In a popular comedy show, the improvisational (improv) performers are challenged with acting out a scene to the best of their ability, on the spot (i.e. “at the drop of a hat”). If you think about it, life can sometimes feel like a series of improv skits. Not just because of the ridiculous events that occasionally occur in our lives, but because we form opinions, make decisions, and react based on past experiences that happen during the course of everyday events.

For example: you know what time to set the alarm in order to get to work on time. You know that the freeway is congested at a certain time of day, so you use surface streets. Or you remember that you should have tea bags on hand for your morning meeting because the client doesn’t drink coffee. Superficial as they may seem, these behaviors are shaped by past experience and built over time by positive, and sometimes negative, results.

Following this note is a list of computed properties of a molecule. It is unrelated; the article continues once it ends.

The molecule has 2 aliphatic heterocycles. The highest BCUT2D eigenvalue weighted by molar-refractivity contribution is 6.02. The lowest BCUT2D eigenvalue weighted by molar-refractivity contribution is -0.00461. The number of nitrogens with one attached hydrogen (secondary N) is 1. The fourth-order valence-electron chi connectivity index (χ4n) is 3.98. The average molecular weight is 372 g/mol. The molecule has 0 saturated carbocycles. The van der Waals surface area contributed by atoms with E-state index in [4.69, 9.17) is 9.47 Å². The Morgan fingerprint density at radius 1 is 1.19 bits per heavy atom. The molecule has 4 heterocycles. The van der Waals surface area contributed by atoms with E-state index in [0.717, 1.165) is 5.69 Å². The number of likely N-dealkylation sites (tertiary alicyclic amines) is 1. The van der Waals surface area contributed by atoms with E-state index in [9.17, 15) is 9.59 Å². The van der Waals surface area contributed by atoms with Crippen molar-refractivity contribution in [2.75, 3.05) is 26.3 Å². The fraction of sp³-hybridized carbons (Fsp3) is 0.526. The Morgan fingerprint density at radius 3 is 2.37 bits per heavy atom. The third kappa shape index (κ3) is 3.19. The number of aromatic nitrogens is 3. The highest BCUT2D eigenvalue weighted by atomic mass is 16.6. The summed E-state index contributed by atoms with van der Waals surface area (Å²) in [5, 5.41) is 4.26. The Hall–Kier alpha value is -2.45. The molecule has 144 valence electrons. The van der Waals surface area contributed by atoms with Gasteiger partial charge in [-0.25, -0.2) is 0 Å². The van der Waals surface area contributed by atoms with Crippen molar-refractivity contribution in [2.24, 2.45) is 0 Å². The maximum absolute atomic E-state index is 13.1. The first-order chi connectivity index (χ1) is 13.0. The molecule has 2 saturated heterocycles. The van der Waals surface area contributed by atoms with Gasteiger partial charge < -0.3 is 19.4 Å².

Whether you realize it or not, you lead others by gathering data from your past experiences, and by witnessing the good and bad examples of those around you. I am a firm believer in leading by example, and I often share anecdotes about my first boss when mentoring young professionals. I tell them stories of his bad behaviors and how I learned how not to conduct myself in the world of business.

Leading by example is not only important when coaching young team members, but many times “old dogs” can benefit from your “new tricks.” I am fortunate to be reminded of this in different ways, through varying leadership models offered by the many talented thought leaders that Weaving Influence represents. Oftentimes, their books are targeted at professionals on many different levels, but they also speak to individuals who are willing to continue to grow their personal knowledge and who are willing to learn how to best use their skills for success, regardless of age or experience. Putting these tools to work allows a leader to draw from new experiences and realize different (hopefully better) outcomes than in the past.

When you are next in a challenging business situation, how will you role play your scene? Will you draw on past experience and simply react – or will you take a moment to rally your skills, gather your thoughts, and guide the situation toward a positive result?

Either way, your audience (subordinates and co-workers) is watching. Will you rise as a shining star, or bomb miserably?

The stage is set: finish on a high note. You’ll be remembered and valued for it.


Image credit: Arpad Nagy-Bagoly